Presidential elections are always tense, but the ongoing pandemic, disputes over mail-in ballots, concerns about voter suppression and speculation that a clear winner may not be determined until well past Nov. 3 have ramped up feelings of anxiety and uncertainty this year. That’s all the more reason for those choosing to vote in person to make sure that they’re not turned away at the polls because of what they’re wearing.
Before voting on Election Day, it’s important to brush up on local guidelines regarding passive electioneering, the term which refers to the act of visiting a polling place carrying campaign signs or wearing clothing items, such as a Trump T-shirt or pro-Biden button, which express support for a candidate. Doing so could influence or even intimidate other voters.
“A state legislature may pass laws that restrict the apparel that a person may wear at a [polling place],” David Reischer, an attorney and CEO of LegalAdvice.com, tells Yahoo Life. “The rules vary by state, but generally California, Delaware, Kansas, Montana, New Jersey, New York, South Carolina, Tennessee, Texas and Vermont limit people from voting or appearing at a place where voting is taking place with clothing or apparel that advocates in favor of a particular candidate.”
Under such restrictions, he notes, “a person wearing a baseball cap that reads ‘Vote for Trump’ would be banned” — as would someone wearing a Biden-Harris 2020 cap or, in a 2020 flourish, face mask.
Other states — such as Maine, which allows anyone who is present at a polling place for the sole purpose of voting to wear a campaign button so long as it meets size restrictions, and New Jersey, which issues a disorderly persons offense to anyone wearing a “political button, badge or other insignia” within 100 feet of the polls — have their own highly specific rules regarding items of clothing rather than outright blanket bans.
Further complicating the issue is that statewide restrictions may hone in on candidate names only, but could also be extended to any item endorsing a particular political party or ballot issue; Texas, for example, bans items “relating to a candidate, measure or political party appearing on the ballot, or to the conduct of the election.”
The safest path forward is to leave any potentially controversial item in your car or handbag — along with your wireless device, also widely considered verboten in or near a polling place — and show up to vote in neutral garb, or bring a spare shirt. Otherwise, voters who want to make sure that, say, their Notorious RBG face mask, Black Lives Matter hoodie or red MAGA hat doesn’t flout the rules should do their due diligence.
"To ensure you aren't turned away from voting for wearing any campaign- or candidate-related clothing, voters should always visit the website for the office of their local secretary of state for all they need to know about polling place rules,” advises Vote.org CEO Andrea Hailey.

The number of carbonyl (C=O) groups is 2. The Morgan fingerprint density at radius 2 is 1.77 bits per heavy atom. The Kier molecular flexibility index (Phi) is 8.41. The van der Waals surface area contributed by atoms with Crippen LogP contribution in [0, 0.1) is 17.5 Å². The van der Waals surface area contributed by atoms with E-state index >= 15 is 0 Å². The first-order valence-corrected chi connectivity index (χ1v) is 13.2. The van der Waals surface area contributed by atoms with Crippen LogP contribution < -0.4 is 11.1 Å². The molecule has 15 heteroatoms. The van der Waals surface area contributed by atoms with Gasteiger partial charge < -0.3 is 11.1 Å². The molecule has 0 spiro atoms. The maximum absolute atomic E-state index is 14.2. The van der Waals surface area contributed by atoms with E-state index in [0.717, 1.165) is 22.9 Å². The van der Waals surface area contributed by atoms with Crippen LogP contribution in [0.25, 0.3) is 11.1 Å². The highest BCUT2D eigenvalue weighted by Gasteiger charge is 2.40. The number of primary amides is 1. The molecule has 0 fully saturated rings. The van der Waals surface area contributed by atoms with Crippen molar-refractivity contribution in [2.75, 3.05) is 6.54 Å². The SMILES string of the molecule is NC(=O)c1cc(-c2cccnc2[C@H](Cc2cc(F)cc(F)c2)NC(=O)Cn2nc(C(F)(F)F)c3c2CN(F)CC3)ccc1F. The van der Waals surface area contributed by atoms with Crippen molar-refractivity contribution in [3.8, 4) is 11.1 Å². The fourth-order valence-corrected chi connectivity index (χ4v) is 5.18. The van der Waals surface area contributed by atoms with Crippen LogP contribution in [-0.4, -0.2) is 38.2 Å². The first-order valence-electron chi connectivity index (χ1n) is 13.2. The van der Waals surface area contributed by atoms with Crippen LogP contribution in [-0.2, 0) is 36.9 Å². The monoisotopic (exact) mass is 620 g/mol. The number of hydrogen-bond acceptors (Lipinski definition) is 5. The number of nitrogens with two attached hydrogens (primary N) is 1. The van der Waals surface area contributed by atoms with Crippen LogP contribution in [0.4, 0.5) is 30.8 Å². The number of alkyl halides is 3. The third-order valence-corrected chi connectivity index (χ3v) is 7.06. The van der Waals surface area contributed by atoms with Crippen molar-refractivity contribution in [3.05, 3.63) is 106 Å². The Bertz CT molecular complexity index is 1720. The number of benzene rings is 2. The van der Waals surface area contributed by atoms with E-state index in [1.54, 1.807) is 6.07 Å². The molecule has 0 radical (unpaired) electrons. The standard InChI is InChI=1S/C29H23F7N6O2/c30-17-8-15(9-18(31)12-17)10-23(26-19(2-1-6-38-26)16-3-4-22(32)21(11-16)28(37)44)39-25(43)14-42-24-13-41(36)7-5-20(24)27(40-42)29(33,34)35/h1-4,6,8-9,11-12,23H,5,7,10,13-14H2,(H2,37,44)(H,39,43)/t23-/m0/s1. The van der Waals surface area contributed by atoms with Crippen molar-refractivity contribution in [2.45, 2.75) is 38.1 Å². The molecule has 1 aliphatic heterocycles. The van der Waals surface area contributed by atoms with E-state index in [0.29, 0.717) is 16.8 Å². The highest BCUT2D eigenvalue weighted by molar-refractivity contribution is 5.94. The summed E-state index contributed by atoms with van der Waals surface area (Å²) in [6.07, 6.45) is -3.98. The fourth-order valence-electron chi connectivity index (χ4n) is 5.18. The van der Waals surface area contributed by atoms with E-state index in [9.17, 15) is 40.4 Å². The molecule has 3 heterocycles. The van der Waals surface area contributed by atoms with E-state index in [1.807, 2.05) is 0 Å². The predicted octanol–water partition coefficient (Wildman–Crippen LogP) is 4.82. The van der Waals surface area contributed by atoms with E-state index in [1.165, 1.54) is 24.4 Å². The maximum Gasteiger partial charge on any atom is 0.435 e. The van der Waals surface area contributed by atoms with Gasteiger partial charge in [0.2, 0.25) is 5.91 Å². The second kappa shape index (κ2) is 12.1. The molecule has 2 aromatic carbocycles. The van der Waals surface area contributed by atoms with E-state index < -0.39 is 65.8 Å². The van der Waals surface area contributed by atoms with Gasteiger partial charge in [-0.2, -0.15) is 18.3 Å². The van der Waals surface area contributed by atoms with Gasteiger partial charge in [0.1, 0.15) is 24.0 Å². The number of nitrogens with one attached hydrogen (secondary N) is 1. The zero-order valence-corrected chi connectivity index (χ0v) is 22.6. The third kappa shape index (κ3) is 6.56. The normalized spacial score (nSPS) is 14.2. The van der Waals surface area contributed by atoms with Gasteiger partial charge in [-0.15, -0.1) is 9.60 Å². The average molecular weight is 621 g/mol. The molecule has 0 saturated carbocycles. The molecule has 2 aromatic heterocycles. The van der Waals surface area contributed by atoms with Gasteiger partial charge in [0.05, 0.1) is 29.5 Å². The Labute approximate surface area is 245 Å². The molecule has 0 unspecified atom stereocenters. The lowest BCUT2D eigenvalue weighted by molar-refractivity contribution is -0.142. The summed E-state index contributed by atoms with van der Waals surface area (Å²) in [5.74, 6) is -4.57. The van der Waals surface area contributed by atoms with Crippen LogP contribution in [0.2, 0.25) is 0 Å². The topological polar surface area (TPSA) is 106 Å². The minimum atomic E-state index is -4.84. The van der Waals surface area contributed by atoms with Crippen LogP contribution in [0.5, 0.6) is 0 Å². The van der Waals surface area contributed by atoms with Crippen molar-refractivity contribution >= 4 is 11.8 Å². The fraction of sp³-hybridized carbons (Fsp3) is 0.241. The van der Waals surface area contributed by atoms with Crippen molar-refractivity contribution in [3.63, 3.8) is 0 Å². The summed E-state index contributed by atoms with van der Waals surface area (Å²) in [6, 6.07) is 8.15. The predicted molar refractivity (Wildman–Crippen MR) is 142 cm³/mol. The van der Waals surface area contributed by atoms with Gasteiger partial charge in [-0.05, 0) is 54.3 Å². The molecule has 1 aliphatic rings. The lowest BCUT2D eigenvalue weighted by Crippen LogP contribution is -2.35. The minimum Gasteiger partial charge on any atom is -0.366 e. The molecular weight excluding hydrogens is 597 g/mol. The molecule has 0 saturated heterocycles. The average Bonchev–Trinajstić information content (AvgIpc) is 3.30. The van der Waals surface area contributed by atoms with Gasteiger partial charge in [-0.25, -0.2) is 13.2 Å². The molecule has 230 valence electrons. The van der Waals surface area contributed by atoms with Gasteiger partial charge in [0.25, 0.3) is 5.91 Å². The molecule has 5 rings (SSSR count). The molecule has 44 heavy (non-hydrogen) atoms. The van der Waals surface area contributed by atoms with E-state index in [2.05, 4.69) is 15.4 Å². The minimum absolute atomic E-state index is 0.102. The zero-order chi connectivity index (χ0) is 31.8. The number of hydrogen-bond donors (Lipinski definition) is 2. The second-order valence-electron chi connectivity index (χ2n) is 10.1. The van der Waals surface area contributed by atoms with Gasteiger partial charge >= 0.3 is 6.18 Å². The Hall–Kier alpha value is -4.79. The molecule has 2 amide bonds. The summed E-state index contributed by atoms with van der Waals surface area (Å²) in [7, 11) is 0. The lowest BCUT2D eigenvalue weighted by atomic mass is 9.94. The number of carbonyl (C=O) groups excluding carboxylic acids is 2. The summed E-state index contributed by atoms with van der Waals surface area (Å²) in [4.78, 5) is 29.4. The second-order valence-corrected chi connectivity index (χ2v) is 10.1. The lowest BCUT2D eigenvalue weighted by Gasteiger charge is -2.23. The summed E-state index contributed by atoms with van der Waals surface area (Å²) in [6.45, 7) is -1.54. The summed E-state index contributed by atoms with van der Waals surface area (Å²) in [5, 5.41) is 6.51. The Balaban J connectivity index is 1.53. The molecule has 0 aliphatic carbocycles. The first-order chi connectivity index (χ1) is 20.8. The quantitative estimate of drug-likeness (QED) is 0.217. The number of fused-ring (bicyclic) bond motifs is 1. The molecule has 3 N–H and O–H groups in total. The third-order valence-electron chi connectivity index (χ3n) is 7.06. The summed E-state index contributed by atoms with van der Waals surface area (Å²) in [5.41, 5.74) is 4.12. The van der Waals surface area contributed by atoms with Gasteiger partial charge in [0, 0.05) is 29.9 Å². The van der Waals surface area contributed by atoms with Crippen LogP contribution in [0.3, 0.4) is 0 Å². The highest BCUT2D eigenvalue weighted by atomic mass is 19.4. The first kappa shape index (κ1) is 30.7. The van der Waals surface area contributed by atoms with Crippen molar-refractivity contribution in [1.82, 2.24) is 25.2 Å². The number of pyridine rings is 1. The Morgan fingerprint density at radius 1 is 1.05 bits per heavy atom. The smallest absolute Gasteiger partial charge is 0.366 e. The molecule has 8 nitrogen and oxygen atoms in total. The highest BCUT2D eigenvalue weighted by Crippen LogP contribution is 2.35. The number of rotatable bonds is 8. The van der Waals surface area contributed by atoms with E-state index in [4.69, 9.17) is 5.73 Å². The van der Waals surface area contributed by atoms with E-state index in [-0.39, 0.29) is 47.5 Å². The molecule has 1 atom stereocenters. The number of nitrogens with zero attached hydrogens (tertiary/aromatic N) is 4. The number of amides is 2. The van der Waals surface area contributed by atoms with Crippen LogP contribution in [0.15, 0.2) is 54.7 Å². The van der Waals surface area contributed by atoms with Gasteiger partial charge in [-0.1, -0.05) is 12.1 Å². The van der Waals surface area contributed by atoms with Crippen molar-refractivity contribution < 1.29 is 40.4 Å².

Even with official clarification, there’s always the possibility that an on-site election judge may use their own discretion to determine if something less overtly campaign-oriented (a “Will You Shut Up, Man?” T-shirt or “Choose Life” tote bag, for example) crosses the line. Typically, a voter will be asked to turn the item inside-out; refusing to do so could, however, result in being asked to leave the premises without casting a ballot.
As Reischer notes, a 2018 Supreme Court ruling theoretically gives voters more leeway. Justices reviewing the case, brought by members of the Minnesota Voters Alliance who argued that their free speech was violated when they were turned away because of their conservative Tea Party logos and “Please I.D. Me” pins, found that Minnesota’s ban against wearing a “political badge, political button or other political insignia” was too broad and unconstitutional as it applied. Essentially, targeting anything deemed “political” was overly vague and open for interpretation, Chief Justice John Roberts ruled, as it could cover anything from “All Lives Matter” shirt to a Ben & Jerry’s cap.
But Reischler says that ruling is “a little more blurry when it comes to slogans like ‘Make America Great Again’” or the “Hope” logo associated with Barack Obama’s campaign.
“But generally speaking, such clothing would be OK so long as it does not directly advocate for a particular candidate,” he adds.
And if something that doesn’t appear to be overtly against the rules gets banned anyway, Vote.org’s Hailey says it’s important for the rejected vote to speak out.
“If, for any reason, you are not allowed to vote and feel you have been denied unfairly, you should always contact the Election Protection Hotline, or your local elected officials, to report the incident immediately,” she tells Yahoo Life. “Everyone should be able to exercise their fundamental right to vote, and, ultimately, when more people participate, we create a stronger, more representative democracy.”
This story was originally published on Oct. 21, 2020, at 4:01 p.m. ET.
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